Distance Metric Learning

Iñaki Liendo @Sebasti69376202

When dealing with classification problems we are aiming for our model to accomplish two distinct goals, namely i) minimize the distance between similar points and ii) maximize the distance between dissimilar points.

Popular approaches focus on predefined metrics such as categorical crossentropy and cosine similarity. Though these similarity metrics work well in general, there will come a time where we need to design our own distance metric specific to our problem in order for the model to achieve optimal performance. This is what Distance Metric Learning (DML) is all about: coming up with that problem-specific similarity measure, based on our training data [1]. It also has applications on dimensionality reduction techniques, which I'll cover in one post of this four-part blog series.

Distance metric learning has been demonstrated to be very useful when used jointly with k-nearest neighbors (kNN) [2], as it helps learn an appropriate distance metric instead of just using Euclidean distance. "Unfortunately, Euclidean distances ignore any statistical regularities that might be estimated from a large training set of labeled examples. Ideally, one would like to adapt the distance metric to the application at hand." [2]

In order to learn useful metrics, researchers decided to generalize the notion of euclidean distance by performing a linear transformation LL before calculating the squared distanceDL(xi,xj)=L(xixj)22D_{L}(\vec{x}_{i},\vec{x}_{j})=||L(\vec{x}_{i}-\vec{x}_{j})||^2_{2}. The core challenge for DML is then to estimate LL so as to minimize the distance DD. Other researchers have gone a step further and defined the Mahalanobis metrics, which hold a special place for computing distances in kNN classification.

Mahalanobis Metrics

The only difference between learning a linear transformation LL and a Mahalanobis distance metric DM(xi,xj)=(xixj)TM(xixj)D_{M}(\vec{x_{i}}, \vec{x_{j}}) = (\vec{x_i} - \vec{x_j})^TM(\vec{x_i}-\vec{x_j}) is that on the latter, the matrix MM needs to be positive semidefinite, meaning that DMD_{M} is more prone to achieve convexity than DLD_{L}. On the other hand, lower-projections are easier to achieve using the matrix LL[1, 2].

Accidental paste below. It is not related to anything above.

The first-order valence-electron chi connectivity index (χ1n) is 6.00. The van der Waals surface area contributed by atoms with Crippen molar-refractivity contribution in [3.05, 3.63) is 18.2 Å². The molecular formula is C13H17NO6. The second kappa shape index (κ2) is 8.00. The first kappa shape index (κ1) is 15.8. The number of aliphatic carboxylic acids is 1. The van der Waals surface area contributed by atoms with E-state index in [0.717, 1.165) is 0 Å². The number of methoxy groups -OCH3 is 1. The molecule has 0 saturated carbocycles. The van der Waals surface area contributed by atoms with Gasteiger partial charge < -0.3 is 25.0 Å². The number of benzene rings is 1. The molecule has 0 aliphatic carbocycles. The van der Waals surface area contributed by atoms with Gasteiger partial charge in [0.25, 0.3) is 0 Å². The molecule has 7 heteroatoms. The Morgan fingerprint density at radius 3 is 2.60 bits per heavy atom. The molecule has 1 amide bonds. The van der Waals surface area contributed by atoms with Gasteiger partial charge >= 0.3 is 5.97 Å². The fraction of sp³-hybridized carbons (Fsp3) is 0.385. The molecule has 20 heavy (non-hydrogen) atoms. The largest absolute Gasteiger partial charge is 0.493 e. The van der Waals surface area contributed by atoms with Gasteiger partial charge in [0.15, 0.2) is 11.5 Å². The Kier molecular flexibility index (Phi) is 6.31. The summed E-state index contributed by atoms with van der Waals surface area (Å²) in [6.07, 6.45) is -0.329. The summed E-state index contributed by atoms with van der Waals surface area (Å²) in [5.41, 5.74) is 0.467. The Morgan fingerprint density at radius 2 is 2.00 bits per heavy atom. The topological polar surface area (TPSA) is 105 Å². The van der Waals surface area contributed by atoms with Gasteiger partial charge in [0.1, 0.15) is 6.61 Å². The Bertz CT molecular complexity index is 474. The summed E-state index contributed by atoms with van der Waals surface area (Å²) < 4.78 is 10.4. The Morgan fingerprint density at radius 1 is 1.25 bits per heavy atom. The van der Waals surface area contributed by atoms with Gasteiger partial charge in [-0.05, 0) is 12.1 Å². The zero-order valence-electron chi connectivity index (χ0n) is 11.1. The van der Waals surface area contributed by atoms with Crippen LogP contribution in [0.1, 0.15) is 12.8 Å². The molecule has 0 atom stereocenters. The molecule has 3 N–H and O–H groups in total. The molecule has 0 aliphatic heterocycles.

As a side note, I would like to mention that although it can be proved that DL=DMD_{L}=D_{M}the interpretation for both is different since using the matrix LL means that the learned distance is euclidean after performing the transformation; and using the matrix MM implies learning a whole new metric [1].


Even when DML was introduced as a generalization of measuring distances ─going from Euclidean to Mahalanobis metrics─ in order to learn tailored losses suitable for our specific problem, it is applicable to other domains as well [1]:

  • Dimensionality reduction: by allowing either transformation matrix to be low-rank, we are learning a linear mapping from a high-dimensional space to a low-dimensional one. This may be useful for combating the dimensionality curse, which a lot of machine learning algorithms are susceptible to fall in; keeping a low computational cost in both space and time; and being able to visualize the dataset, as this may be useful for both debugging and familiarizing yourself with the distribution of your data.